JCB Loadall marks huge production milestone

JCB Loadall marks huge production milestone

Loadall MD Ian Pratt (extreme left) and Loadall Operations Director Paul Grys (extreme right) join employees (l-r) Ian Vickery, Cliff Ferrie, Mick Smith, Dave Bailey, Nick Miller, Paul Stockley and Richard Jenkinson in celebrating the 200,000th Loadall milestone.
Loadall MD Ian Pratt (extreme left) and Loadall Operations Director Paul Grys (extreme right) join employees (l-r) Ian Vickery, Cliff Ferrie, Mick Smith, Dave Bailey, Nick Miller, Paul Stockley and Richard Jenkinson in celebrating the 200,000th Loadall milestone.

A JCB product that revolutionised the handling of loads on construction sites and farms around the world today passed a major milestone – the production of the 200,000th machine.

The JCB Loadall telescopic handler was first manufactured in 1977, transforming lifting and loading tasks on building sites which until then had been carried out by a small team of men. On farms too the purpose-built machine boosted productivity, stacking bales, loading muck and shovelling grain, replacing rudimentary tractor mounted hydraulic loaders.

The first JCB Loadall – the JCB 520 model – was produced at JCB’s World HQ in Rocester, Staffordshire, on October 3rd, 1977 and in the first full year of production less than 300 machines were made by just a handful of employees. Today thousands of Loadalls roll off the production line every year and the business producing them employs around 800 people.

Today JCB Chairman Lord Bamford said: “From very small beginnings, the JCB Loadall has become a very important machine for JCB and for the construction and agricultural industries. Revolutionary is often a word that is over-used, but in the case of the Loadall it is a perfect description. The way loads are handled on building sites and farms has never been the same since we introduced the Loadall in 1977. The JCB team involved in manufacturing and selling the Loadall is to be congratulated on reaching the production milestone of 200,000 machines.”

JCB employee Richard Jenkinson, aged 62, of, Hilderstone, near Stone has worked for JCB for a total of nearly 40 years and was involved in manufacturing the axles for the very first Loadalls in 1977. He still works for the business producing them today as a Quality Engineer. He said: “I cannot believe it is 39 years since we built the first Loadall and that we have now manufactured the 200,000th machine. It’s an incredible achievement and I am proud to have been involved since day one.”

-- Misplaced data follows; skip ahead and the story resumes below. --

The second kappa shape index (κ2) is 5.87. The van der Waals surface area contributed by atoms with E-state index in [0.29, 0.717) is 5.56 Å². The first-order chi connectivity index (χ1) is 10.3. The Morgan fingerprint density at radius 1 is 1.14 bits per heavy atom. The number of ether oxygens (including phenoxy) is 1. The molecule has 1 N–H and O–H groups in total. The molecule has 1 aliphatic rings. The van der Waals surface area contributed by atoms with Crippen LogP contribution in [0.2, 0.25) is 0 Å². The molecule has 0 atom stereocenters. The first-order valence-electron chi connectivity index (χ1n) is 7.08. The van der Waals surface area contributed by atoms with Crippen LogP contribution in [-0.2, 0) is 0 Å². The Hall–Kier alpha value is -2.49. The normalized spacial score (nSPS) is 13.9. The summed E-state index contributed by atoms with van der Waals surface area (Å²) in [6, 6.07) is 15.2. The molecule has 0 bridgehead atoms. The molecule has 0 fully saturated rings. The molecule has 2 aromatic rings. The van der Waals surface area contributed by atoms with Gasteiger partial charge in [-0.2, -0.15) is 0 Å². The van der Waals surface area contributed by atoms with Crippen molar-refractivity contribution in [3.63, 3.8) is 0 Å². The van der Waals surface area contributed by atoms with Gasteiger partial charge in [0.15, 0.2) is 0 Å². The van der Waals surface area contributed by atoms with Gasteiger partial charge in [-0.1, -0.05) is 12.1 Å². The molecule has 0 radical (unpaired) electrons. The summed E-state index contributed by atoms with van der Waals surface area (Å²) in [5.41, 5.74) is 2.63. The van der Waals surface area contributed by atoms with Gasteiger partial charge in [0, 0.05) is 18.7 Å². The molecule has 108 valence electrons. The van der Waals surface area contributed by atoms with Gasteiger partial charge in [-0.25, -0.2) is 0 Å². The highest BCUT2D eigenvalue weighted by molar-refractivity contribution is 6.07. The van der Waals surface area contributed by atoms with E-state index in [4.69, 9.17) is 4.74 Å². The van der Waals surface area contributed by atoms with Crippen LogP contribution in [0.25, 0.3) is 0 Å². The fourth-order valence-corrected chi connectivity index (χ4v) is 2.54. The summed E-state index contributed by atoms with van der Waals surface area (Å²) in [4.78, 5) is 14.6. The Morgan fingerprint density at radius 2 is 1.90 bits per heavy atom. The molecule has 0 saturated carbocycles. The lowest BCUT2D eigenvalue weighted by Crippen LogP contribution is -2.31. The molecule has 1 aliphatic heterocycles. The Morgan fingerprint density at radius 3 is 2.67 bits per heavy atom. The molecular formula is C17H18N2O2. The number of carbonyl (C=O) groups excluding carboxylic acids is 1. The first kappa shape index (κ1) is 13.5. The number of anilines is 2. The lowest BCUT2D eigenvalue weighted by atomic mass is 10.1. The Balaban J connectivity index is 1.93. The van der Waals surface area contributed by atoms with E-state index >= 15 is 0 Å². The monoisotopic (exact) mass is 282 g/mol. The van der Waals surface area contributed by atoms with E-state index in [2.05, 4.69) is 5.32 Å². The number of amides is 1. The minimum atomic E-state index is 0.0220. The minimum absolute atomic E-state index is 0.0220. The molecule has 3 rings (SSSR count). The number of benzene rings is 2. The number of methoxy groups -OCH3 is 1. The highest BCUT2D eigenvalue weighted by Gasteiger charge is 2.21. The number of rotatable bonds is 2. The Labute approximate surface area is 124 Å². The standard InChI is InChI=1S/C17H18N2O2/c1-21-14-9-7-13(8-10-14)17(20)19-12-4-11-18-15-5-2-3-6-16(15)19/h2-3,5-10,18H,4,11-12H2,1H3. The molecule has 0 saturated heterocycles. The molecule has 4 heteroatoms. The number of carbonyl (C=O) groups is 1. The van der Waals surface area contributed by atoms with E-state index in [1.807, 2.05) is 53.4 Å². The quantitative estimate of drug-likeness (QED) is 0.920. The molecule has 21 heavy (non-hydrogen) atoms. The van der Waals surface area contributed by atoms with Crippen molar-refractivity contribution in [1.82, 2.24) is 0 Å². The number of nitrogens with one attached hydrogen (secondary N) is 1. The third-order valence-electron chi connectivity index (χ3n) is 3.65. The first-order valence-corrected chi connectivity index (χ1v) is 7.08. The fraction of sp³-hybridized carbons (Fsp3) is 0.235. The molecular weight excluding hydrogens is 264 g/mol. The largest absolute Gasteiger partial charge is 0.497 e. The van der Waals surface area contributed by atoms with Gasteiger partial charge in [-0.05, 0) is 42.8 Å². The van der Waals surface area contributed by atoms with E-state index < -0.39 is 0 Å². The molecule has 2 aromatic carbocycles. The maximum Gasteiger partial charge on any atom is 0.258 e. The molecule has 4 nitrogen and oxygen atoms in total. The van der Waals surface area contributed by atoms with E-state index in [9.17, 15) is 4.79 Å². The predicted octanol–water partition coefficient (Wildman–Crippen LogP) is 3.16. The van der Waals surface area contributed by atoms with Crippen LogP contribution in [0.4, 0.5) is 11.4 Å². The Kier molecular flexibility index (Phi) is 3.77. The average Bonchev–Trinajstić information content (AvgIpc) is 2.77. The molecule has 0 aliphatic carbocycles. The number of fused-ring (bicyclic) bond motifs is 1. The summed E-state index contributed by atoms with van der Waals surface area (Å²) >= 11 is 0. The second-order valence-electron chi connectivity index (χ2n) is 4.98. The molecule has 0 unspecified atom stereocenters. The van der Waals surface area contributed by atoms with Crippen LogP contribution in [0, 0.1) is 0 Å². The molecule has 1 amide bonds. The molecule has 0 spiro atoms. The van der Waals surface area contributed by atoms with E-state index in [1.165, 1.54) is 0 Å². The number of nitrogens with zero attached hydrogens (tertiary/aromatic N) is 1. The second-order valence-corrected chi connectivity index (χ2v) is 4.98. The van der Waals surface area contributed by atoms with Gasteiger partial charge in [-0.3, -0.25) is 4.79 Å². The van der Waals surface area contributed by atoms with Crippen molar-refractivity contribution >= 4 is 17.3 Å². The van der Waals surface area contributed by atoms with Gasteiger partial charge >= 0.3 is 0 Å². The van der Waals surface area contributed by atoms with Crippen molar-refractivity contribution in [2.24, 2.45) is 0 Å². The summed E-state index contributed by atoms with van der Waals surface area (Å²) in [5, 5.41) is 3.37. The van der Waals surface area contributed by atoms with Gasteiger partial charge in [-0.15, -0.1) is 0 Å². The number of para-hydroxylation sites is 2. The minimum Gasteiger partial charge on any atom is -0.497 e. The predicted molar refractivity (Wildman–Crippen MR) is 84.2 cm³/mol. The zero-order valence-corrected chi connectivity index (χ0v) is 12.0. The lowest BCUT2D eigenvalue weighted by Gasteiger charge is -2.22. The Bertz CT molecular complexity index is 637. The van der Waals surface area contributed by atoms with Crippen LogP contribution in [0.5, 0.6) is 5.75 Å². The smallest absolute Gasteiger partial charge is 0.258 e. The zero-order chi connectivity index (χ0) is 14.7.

It took almost 30 years for JCB to sell the first 100,000 Loadalls but it has taken less than 10 for the next 100,000 to be sold – testament to the growing importance of the product and JCB’s strength in this sector. Today JCB is world’s number one producer of telescopic handlers.

When the original 520 model was launched it offered users a rough terrain machine with reach and performance way beyond the capabilities of conventional rough terrain forklifts. Putting the JCB machine out in front was its unique telescopic boom which brought a new solution to the problem of handling materials.

As the machine evolved, its use widened to all areas of the construction sector and the concept quickly spread to agriculture where it is used for a vast variety of tasks from loading grain, stacking bales and towing trailers. JCB today manufactures a total of 90 different Loadall models, 88 of which are manufactured at the World HQ for global markets and two of which are made in India for the domestic market.

One of the major the innovations over the past 39 years has been the introduction of a range of machines with an engine on the side rather than in the centre which enabled the boom to be lowered, improving visibility for operators by 390 mm. In 2008 visibility improvements took another huge leap forward with the introduction of the Hi-Viz range which lowered the boom even further.

The torque lock system introduced on Loadalls in 2001 was also a major milestone because it meant machines could travel quicker on the road and perform much better up hills – as well as improving fuel consumption. The patented Smooth Ride System gave a major boost to users because it improved material retention in the bucket when travelling over rough ground, boosting productivity as well as improving operator comfort.

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